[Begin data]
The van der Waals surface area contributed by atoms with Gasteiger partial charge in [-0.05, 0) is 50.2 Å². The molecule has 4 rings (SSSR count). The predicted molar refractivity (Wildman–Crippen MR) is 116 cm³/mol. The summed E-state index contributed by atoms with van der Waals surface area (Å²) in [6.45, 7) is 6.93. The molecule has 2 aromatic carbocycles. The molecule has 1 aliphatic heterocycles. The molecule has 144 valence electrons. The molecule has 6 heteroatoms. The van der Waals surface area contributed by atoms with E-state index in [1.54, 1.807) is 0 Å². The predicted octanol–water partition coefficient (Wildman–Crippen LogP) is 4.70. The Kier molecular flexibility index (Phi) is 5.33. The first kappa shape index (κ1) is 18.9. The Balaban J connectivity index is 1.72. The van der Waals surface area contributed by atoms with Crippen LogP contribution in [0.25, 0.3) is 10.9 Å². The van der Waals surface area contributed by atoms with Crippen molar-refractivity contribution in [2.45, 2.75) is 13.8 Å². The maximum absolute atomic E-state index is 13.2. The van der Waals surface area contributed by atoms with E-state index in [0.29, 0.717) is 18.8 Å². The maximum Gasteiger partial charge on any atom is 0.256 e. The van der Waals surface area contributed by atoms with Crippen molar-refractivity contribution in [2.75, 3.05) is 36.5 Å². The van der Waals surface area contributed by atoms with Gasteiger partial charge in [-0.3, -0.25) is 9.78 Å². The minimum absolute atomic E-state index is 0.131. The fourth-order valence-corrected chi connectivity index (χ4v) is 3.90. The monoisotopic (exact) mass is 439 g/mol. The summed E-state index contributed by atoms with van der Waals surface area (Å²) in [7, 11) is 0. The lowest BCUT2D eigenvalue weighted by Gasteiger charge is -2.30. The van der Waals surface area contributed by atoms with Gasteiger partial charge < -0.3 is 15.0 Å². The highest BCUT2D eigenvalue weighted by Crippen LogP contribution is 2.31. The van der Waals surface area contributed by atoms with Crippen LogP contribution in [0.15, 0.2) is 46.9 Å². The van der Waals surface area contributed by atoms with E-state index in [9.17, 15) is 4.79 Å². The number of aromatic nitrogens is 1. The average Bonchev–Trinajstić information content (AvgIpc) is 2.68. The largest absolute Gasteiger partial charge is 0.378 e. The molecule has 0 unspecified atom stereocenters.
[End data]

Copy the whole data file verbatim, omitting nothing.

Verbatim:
The van der Waals surface area contributed by atoms with Gasteiger partial charge in [-0.05, 0) is 50.2 Å². The molecule has 4 rings (SSSR count). The predicted molar refractivity (Wildman–Crippen MR) is 116 cm³/mol. The summed E-state index contributed by atoms with van der Waals surface area (Å²) in [6.45, 7) is 6.93. The molecule has 2 aromatic carbocycles. The molecule has 1 aliphatic heterocycles. The molecule has 144 valence electrons. The molecule has 6 heteroatoms. The van der Waals surface area contributed by atoms with E-state index in [1.54, 1.807) is 0 Å². The predicted octanol–water partition coefficient (Wildman–Crippen LogP) is 4.70. The Kier molecular flexibility index (Phi) is 5.33. The first kappa shape index (κ1) is 18.9. The Balaban J connectivity index is 1.72. The van der Waals surface area contributed by atoms with Crippen LogP contribution in [0.25, 0.3) is 10.9 Å². The van der Waals surface area contributed by atoms with Crippen molar-refractivity contribution in [2.45, 2.75) is 13.8 Å². The maximum absolute atomic E-state index is 13.2. The van der Waals surface area contributed by atoms with E-state index in [0.29, 0.717) is 18.8 Å². The maximum Gasteiger partial charge on any atom is 0.256 e. The van der Waals surface area contributed by atoms with Crippen molar-refractivity contribution in [2.75, 3.05) is 36.5 Å². The van der Waals surface area contributed by atoms with Gasteiger partial charge in [-0.3, -0.25) is 9.78 Å². The minimum absolute atomic E-state index is 0.131. The fourth-order valence-corrected chi connectivity index (χ4v) is 3.90. The monoisotopic (exact) mass is 439 g/mol. The summed E-state index contributed by atoms with van der Waals surface area (Å²) in [7, 11) is 0. The lowest BCUT2D eigenvalue weighted by Gasteiger charge is -2.30. The van der Waals surface area contributed by atoms with Gasteiger partial charge < -0.3 is 15.0 Å². The highest BCUT2D eigenvalue weighted by Crippen LogP contribution is 2.31. The van der Waals surface area contributed by atoms with Crippen LogP contribution in [0.15, 0.2) is 46.9 Å². The van der Waals surface area contributed by atoms with E-state index in [9.17, 15) is 4.79 Å². The number of aromatic nitrogens is 1. The average Bonchev–Trinajstić information content (AvgIpc) is 2.68. The largest absolute Gasteiger partial charge is 0.378 e. The molecule has 0 unspecified atom stereocenters.